Some ABA programs for young children claim that almost half the students do so well that they eventually are able to function, and even thrive, in a regular classroom. But some have questioned those statistics, and in any case, nobody can predict which 50 percent will make this transition.

ABA has critics, some of whom contend that the approach is boring and uncreative and doesn't stimulate learning so much as compliance. Although supporters disagree, ABA clearly runs counter to inquiry-based, student-centered learning, the vogue in general education. Some autism experts and parents advocate developmental approaches, such as the Floortime Foundation's DIR/Floortime model, which emphasizes social interactions and problem solving, as well as sensory-integration therapy, which purports to change the way the brain processes sensory input.

Many public schools use a combination of methods, trying to offer the best of each. However, this approach makes it hard for parents to know exactly what treatment a child is getting, and ABA proponents say it causes other problems as well. "The mixed method, or what I call the eclectic approach, is probably the most widely available model. It's politically correct. And it's particularly ill suited for kids with autism," proclaims Gina Green, a California-based autism consultant, researcher, and behavior analyst. "These kids really thrive on consistency of instruction. By definition, a mixed method has a lot of inconsistency."

In one of the first head-to-head trials comparing different educational methods, published in 2005, Green tracked sixty-one three- and four-year-olds in the Valley Mountain Regional Center programs. She found that those who received intensive ABA showed significantly greater improvement in cognitive skills, language expression, and adaptive skills than children in eclectic programs or nonintensive behavior treatments. A study in Norway of children ages 4-7 had similar findings.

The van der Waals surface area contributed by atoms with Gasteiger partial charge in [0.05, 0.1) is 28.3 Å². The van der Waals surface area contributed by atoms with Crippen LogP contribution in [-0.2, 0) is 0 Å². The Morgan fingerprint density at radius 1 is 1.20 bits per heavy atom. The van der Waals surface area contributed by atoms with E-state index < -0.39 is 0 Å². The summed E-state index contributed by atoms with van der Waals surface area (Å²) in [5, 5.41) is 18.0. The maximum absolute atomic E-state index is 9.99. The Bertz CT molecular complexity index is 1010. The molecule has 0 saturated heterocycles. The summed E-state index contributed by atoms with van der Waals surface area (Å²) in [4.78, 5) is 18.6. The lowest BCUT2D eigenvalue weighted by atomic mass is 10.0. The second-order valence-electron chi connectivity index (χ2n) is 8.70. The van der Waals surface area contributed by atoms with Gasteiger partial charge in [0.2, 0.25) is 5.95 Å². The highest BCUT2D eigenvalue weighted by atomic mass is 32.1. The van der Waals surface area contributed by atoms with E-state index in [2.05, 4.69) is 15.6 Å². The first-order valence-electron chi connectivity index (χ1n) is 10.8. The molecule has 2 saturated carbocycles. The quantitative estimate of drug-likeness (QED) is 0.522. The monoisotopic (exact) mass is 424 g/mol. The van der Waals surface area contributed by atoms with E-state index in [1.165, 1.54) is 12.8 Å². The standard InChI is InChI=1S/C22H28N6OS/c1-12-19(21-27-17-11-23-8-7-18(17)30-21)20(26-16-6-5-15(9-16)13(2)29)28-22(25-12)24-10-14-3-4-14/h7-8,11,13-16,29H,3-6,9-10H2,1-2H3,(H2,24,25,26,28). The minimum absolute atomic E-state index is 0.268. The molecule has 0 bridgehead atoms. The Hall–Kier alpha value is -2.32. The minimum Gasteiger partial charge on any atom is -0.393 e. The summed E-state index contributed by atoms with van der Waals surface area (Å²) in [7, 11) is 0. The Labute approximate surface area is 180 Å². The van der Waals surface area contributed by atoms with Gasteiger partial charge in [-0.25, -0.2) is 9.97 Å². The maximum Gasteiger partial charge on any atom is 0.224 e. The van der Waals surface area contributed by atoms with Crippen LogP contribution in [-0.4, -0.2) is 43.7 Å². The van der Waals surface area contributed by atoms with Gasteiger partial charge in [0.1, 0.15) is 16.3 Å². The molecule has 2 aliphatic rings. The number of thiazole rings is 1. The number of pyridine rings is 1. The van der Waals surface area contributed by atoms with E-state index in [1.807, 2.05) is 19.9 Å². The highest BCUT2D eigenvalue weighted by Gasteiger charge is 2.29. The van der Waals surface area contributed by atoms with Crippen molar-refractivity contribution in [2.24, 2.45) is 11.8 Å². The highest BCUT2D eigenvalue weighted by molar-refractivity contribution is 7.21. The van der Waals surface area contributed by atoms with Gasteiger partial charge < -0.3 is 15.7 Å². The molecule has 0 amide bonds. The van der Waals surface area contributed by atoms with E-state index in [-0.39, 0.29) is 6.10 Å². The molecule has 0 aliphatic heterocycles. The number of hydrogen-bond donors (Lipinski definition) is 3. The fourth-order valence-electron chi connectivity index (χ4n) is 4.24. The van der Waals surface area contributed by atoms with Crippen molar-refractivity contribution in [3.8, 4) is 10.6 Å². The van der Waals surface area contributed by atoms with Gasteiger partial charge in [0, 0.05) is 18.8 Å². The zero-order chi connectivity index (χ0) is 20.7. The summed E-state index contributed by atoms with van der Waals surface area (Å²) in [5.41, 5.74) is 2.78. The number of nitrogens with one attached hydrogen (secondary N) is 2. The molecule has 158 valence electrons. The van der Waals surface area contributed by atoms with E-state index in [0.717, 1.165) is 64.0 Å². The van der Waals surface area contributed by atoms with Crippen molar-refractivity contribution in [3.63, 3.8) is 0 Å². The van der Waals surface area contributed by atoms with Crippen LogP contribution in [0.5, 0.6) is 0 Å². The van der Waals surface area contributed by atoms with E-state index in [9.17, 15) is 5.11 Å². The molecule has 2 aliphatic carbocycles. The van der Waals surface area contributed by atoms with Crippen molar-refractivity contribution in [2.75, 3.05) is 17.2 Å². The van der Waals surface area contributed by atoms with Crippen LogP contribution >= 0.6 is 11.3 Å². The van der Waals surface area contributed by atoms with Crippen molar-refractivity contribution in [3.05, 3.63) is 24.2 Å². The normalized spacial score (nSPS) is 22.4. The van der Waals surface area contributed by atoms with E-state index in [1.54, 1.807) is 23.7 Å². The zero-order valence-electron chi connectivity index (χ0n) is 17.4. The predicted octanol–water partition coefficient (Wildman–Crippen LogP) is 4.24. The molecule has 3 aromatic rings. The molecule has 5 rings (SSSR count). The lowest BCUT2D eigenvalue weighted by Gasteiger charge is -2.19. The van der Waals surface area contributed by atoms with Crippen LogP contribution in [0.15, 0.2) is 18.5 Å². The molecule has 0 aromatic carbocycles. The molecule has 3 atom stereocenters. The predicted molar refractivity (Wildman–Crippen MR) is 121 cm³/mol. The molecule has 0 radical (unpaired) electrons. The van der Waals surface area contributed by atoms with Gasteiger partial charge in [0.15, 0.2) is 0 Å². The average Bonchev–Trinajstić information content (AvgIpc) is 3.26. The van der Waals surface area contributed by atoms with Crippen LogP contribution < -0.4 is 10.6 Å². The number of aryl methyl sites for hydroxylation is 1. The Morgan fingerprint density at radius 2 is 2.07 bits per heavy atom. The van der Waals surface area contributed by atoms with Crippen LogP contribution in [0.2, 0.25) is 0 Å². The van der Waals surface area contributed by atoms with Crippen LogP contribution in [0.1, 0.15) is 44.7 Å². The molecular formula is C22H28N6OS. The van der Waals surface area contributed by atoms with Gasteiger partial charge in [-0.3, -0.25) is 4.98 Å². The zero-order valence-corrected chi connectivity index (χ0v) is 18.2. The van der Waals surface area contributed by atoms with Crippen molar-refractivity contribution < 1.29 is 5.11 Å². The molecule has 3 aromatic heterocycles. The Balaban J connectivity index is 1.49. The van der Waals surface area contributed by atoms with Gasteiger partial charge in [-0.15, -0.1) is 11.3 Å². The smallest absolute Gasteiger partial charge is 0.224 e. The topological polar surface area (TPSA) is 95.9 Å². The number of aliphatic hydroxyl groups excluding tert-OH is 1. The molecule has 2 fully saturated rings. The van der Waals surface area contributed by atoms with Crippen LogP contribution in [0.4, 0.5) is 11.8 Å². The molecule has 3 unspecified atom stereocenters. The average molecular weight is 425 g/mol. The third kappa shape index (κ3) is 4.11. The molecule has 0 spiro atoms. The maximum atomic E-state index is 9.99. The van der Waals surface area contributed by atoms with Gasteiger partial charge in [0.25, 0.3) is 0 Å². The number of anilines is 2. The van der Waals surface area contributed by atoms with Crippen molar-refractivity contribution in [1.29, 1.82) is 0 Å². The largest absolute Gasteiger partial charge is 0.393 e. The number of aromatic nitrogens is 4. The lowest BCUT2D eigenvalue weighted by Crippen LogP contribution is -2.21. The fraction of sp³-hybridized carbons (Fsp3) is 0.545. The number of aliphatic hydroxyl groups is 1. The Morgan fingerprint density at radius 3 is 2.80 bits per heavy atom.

Until recently, some private schools offered pure, intensive ABA. But that's changing as parents press for evidence-based educational strategies and school administrators realize that it may be cheaper to beef up autism programs than continue to fight lawsuits. Public ABA programs are emerging, often in innovative partnerships with private schools.

Fran Smith is a contributing editor for Edutopia.
Kim Girard contributed to this report.

Comments (227)Sign in or register to postSubscribe to comments via RSS

Anonymous's picture
Anonymous (not verified)

Reply to Sandra from Phoenix--My first reaction was to say, "shame on you", but that is not going to help either of us. I am a teacher and the mother of a child with ASD. In order for my child with ASD to become a functioning and contributing member of society, we needed to invest early on and in big ways and it is paying off. All children with ASD have potential and many of them will indeed make great contributons to the world. I guess as I consider every child's needs, it seems the most reasonable approach is to level the playing field. Those of us without learning challenges have access to the world and all it has to offer. If we only invest in kids without learning and social challenges,we leave behind many who could eventually contribute, not drain society by needing to live in group homes and have support their whole lives. Economically, this makes the most sense. Humanitarily, this makes the most sense. Be grateful your daughter has what she needs to access what the world has to offer.

Anonymous's picture
Anonymous (not verified)

Like anything that we try to get accompished at the social-ecucational level in our American society. Our knowlege and insights out-pace our implementation by a good 30 years at least. ABA is successful because it took a research basis to its approach and was grounded in behavioral theory. Americans like the control and predictability that behavioral approaches offer.

Nevertheless, those with any long-term experience with children and persons that live with autism understand that they benefit most(as does any growing person) from a multi-pronged approach to healing and education; this includes nutrition, specific sensory and physical experiences, social skill and friendship-development training, as well as help in self-development; not to mention the possible aid of supplements or medicine because of anxiety or other neurolgically-driven issues.